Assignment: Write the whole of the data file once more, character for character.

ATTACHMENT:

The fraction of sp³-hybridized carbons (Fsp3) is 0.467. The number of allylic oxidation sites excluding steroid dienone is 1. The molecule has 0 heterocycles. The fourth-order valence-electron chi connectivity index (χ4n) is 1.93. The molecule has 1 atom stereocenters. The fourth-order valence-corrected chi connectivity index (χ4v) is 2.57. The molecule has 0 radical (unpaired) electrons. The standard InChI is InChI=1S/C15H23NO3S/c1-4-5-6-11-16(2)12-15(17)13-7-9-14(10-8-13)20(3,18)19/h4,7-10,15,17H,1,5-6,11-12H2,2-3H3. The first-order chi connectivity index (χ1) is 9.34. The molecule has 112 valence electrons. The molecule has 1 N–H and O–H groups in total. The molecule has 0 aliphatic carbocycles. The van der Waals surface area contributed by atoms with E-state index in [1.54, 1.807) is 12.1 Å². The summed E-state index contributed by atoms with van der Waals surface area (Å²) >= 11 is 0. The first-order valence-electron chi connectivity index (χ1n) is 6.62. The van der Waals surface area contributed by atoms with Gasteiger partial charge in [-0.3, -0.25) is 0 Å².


The fraction of sp³-hybridized carbons (Fsp3) is 0.467. The number of allylic oxidation sites excluding steroid dienone is 1. The molecule has 0 heterocycles. The fourth-order valence-electron chi connectivity index (χ4n) is 1.93. The molecule has 1 atom stereocenters. The fourth-order valence-corrected chi connectivity index (χ4v) is 2.57. The molecule has 0 radical (unpaired) electrons. The standard InChI is InChI=1S/C15H23NO3S/c1-4-5-6-11-16(2)12-15(17)13-7-9-14(10-8-13)20(3,18)19/h4,7-10,15,17H,1,5-6,11-12H2,2-3H3. The first-order chi connectivity index (χ1) is 9.34. The molecule has 112 valence electrons. The molecule has 1 N–H and O–H groups in total. The molecule has 0 aliphatic carbocycles. The van der Waals surface area contributed by atoms with E-state index in [1.54, 1.807) is 12.1 Å². The summed E-state index contributed by atoms with van der Waals surface area (Å²) >= 11 is 0. The first-order valence-electron chi connectivity index (χ1n) is 6.62. The van der Waals surface area contributed by atoms with Gasteiger partial charge in [-0.3, -0.25) is 0 Å².